Coronavirus vaccine 'will not be available until mid-2020', pharma exec warns

A toddler wears a protective facemask at the Raden Sadjad airport in Ranai, Indonesia. (Ricky Prakoso/AFP via Getty Images)

The race is on to develop a vaccine that wards off China’s deadly coronavirus.

Since it emerged in the city of Wuhan at the end of last year, the previously unknown strain has spread to every province of mainland China.

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Chinese authorities have confirmed 17,485 cases in that country alone – however, experts predict as many as 75,000 may have actually battled the infection just in Wuhan.

With the official Chinese death toll reaching 361 on Monday, several pharma firms are working hard to develop a vaccine against the virus.

An exec has warned, however, that a jab will not be available before mid-2020.

Travellers wear protective facemasks at Noi Bai international airport in Hanoi, Vietnam. (Nhac Nguyen/AFP via Getty Images)

“No manufacturer will be able to have a vaccine ready for the summer, or even by the autumn”, said Stephane Bancel, chief executive of Moderna Therapeutics in Massachusetts.

“The challenge is it could quickly be given to millions of people.

“The responsibility for its safety is therefore very important.”

The Moderna team’s prototype will be sent to the US National Institutes of Health for “phase I trials” as “soon as it is ready”.

These trials tend to be “small scale” to assess whether a jab is “safe in humans and what immune response it evokes”, according to the European Vaccine Initiative.

They are followed by phase II studies, which look at effectiveness against the infection, as well as safety, in greater depth.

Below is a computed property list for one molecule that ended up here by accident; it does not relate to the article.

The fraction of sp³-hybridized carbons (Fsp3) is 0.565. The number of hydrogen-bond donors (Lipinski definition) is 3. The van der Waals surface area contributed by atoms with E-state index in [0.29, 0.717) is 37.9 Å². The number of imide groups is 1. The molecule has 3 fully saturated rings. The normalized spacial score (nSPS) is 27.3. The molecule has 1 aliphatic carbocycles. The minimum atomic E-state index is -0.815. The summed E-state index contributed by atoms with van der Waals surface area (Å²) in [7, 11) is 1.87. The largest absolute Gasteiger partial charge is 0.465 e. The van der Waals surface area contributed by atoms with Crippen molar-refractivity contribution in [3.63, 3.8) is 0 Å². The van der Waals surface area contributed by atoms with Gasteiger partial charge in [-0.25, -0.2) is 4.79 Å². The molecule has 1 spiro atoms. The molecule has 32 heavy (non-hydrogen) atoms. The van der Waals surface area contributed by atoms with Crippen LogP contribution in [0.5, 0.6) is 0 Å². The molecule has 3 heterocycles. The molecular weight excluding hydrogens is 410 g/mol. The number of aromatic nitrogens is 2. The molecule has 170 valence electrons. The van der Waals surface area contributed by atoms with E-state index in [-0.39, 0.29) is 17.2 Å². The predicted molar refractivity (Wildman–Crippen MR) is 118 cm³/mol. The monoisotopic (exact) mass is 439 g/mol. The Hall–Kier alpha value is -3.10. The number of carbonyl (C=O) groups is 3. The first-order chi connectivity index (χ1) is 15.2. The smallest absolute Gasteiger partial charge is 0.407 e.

Phase III trials involve looking at many hundreds of patients under “natural disease conditions”.

The vaccine may then be approved for use, with phase IV trials being “post-marketing surveillance”.

Coronaviruses are a class of viruses with strains that cause everything from the common cold to severe acute respiratory syndrome (Sars), which killed 774 people during its 2004 outbreak.

READ MORE: WHO declares coronavirus a 'global health emergency'

Little is known about the new strain. It is thought to have originated at a seafood and live animal market in Wuhan, capital of Hubei province.

The market likely “conducted illegal transactions of wild animals”, the BBC reported.

Like Sars, the new coronavirus is thought to have started in bats before “jumping” to humans, possibly via snakes.

“One advantage of getting a coronavirus vaccine approved is if there is a mutation to another virus later, it will be possible to have a product available quickly,” Bancel said.

Despite Bancel’s scepticism, the BBC reported that scientists started working on a jab against the coronavirus within hours of it being identified.

After being famously tight lipped about the Sars outbreak, Chinese authorities reportedly released the new strain’s genetic code “very quickly”.

This has enabled scientists to determine where it came from, better allowing them to protect against it.